There couldn’t be a better time for researchers and producers to get together to solve problems of wood supply, emissions and power and heat generation. Some 316 European, Asian, Australian, and North American delegates met in June to plan and consider solutions. Most were from the US.

It was a surprise to some that such products as biofuels and energy generation are putting pressure on wood residue supplies which form the backbone of composite wood based panel manufacture.

Research is proceeding on this work with the object of decreasing reliance on finite supplies of fossil fuels – oil, coal and natural gas.

There were 16 concurrent sessions encompassing more than 115 speakers and 92 poster sessions in the halls.

Keynoter Curt M Stevens, executive vice president, Louisiana-Pacific Corp, Nashville, Tennessee, commented on the rapid consolidation of customers, saying: “The top builders now build 21% of US houses and we expect further consolidation. There has been a 300% growth in the ‘big box’ retailers”.

He commented on a greater separation from timber. His firm has sold all its timberlands.

As to the future, he said, “We face the dizzying impact of fast-changing social and economic trends in globalisation, immigration patterns, instant information access and the Climate Change and Green movements.

“At the same time, our industry is undergoing important structural shifts: new land ownership patterns, consolidation of manufacturers and customers and changing distribution patterns.”

He continued: “While these changes open up real opportunities for the industry, they also present threats affecting every aspect of our business – from research, forestry and wood procurement to manufacturing, product development and sales”.

Mr Stevens advocated looking at the market from the customer inward, rather than from the forest outward.

Jeffrey M Yelle, Louisiana-Pacific’s corporate quality manager, added: “Quality and continuous improvement have exploded into a worldwide enterprise. Lean management and other methodologies are no longer confined to automotive and high-tech industries. The skills required by today’s wood product quality professionals are greater than ever before. As cost controls and quality requirements become more imposing, we must continue to find ways to deliver more for less”.

Miles P Drake, senior vice president, Weyerhaeuser, Federal Way, Washington, said that in 1820, twice as much energy was plant-derived as came from mineral fuels. Today, it is 1 in 8.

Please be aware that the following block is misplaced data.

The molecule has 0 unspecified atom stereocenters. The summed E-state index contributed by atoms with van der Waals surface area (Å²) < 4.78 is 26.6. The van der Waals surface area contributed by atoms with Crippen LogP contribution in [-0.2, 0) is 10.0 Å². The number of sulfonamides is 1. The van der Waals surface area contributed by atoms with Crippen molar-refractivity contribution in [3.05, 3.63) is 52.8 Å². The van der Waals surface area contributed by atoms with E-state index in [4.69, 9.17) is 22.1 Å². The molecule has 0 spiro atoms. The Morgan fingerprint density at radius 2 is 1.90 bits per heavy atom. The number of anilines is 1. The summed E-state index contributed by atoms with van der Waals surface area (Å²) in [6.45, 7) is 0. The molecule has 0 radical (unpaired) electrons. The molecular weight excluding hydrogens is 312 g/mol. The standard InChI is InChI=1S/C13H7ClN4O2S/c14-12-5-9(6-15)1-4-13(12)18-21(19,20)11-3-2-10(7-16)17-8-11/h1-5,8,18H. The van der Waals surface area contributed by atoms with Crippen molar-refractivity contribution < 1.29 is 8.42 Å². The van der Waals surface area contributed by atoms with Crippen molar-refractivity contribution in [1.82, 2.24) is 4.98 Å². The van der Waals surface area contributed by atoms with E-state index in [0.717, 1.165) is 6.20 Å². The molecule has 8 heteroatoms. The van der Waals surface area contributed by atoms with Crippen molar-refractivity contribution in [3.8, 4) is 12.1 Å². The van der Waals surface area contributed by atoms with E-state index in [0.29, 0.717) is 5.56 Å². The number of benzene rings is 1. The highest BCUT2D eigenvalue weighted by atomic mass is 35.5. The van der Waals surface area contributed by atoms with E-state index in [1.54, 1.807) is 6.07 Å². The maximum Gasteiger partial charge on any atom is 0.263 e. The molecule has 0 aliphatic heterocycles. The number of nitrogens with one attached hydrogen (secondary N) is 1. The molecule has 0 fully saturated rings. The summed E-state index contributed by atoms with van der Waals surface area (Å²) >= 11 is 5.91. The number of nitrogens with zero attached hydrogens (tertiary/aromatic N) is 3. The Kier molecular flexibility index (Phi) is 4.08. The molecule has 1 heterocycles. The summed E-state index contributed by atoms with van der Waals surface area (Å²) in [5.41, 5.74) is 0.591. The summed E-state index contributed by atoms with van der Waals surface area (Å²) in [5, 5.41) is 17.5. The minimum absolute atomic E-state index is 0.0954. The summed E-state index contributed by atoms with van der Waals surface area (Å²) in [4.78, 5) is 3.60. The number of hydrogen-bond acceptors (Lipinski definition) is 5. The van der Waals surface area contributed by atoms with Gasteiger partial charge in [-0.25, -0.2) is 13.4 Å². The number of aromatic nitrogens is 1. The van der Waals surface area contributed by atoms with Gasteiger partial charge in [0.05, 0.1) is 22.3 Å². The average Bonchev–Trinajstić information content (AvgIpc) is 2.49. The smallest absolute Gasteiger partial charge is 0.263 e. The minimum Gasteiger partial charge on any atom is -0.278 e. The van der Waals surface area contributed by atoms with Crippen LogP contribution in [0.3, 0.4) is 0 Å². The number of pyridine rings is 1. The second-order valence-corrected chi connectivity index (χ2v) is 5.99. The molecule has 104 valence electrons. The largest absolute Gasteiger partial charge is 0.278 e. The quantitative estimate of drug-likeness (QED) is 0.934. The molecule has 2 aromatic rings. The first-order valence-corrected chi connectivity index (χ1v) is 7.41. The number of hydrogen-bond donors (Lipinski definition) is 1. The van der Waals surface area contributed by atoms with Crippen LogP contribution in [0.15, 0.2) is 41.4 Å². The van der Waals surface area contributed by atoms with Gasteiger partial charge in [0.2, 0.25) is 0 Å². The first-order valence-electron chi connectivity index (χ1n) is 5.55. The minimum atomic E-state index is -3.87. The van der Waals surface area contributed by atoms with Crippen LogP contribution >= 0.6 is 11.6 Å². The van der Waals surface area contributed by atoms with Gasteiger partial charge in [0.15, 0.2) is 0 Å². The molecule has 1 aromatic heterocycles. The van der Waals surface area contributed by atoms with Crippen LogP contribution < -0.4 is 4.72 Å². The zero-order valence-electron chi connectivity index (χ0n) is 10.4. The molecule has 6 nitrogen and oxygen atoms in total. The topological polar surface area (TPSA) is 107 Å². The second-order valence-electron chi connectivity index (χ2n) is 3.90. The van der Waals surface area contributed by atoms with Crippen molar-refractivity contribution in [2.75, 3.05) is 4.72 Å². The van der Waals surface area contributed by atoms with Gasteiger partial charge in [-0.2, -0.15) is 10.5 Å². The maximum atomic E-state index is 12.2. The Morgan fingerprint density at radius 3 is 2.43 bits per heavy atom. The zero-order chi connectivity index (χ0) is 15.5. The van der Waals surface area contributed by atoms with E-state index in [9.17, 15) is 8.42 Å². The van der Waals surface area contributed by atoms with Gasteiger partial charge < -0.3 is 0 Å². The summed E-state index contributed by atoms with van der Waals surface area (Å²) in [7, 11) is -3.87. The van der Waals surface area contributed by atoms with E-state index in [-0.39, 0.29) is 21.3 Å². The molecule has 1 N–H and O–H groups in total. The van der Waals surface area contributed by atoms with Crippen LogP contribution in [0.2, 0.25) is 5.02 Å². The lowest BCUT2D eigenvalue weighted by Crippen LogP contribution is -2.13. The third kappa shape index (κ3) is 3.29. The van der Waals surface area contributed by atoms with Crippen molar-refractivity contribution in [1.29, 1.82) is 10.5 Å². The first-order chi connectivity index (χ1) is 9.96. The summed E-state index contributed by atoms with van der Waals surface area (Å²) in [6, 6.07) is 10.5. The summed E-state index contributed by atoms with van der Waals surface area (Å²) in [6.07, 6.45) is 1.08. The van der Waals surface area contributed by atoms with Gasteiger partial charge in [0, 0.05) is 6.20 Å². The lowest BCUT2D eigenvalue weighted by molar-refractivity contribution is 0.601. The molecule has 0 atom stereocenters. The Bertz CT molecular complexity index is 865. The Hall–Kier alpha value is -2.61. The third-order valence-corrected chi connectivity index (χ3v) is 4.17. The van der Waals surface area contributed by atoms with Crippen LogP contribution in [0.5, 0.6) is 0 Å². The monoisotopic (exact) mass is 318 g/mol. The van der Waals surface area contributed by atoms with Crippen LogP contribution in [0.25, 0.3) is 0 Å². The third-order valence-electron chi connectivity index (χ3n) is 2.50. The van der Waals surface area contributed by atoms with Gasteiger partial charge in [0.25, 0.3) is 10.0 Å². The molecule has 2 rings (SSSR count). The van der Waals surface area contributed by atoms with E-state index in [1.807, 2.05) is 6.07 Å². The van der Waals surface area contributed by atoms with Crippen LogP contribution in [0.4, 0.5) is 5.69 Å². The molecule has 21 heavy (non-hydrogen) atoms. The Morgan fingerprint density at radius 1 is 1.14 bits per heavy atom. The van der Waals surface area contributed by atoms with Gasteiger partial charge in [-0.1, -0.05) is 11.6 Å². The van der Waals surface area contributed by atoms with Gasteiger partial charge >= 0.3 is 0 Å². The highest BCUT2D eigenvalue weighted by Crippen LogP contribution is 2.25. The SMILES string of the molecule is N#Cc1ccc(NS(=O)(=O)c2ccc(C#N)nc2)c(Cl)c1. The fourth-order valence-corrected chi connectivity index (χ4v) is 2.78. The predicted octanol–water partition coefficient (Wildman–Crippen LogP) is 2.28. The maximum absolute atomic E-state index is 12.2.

He said cellulose-based fuel will be the long-term solution with wood more efficient than corn for producing fuel. The forest also requires less intensive management such as fertiliser and irrigation.

Steven G Winistorfer, president, TECO, Sun Prairie, Wisconsin, observed that, while wood production in the US continues to grow, manufacturing capacity is held by fewer and larger companies. Georgia-Pacific produces almost half of the US’ plywood.

The global and green markets

He said the ‘green movement’ is always an important consideration. He believes that some consolidation is needed within associations and agencies serving the wood industry.

Mr Winistorfer concluded: “The world has become a smaller place. We must understand what is required in foreign markets. The manufacturing base has consolidated. And we must provide certifications and educational support that meets consumer demand for environmentally friendly products and services”.

John G Bradfield, Composite Panel Association (CPA), Gaithersburg, Maryland, cited the US state of California’s recent formaldehyde restrictions as the world’s toughest. “The consequences will be world-wide,” he said, “because everyone wants to sell there.”

He said the composite wood industries will be one of the ‘greenest’ industries in the world.

Mr Bradfield said he expected US energy dependence to keep rising, with a 60% gap between consumption and production in 2010. He predicted petroleum production to peak in 2030 and then drop off. He expected natural gas production to flatten by 2020.

He observed that interest in biomass energy continues to grow with sources of energy crops, agricultural crop residues, mill residues, logging residues and thinnings; and corn for ethanol.

He recalled that China was a net petroleum exporter in 1993, but now imports more than 3.6 million barrels a day.

He predicted that the price of wood in any form will soon reflect the value of that wood as an energy resource and that mill residue availability will likely continue to decline, even in the absence of demand from the developing bioenergy industry.

Mr Bradfield advised the panel industry to stay abreast of national and international energy trends and prices, pay close attention to the emerging bioenergy sector and appeals for subsidies, advocate for the industry with political and regulatory decision makers, examine how other sectors such as pulp & paper are responding to the bioenergy challenge and consider alternative raw material supplies such as agricultural fibre and carpet backing.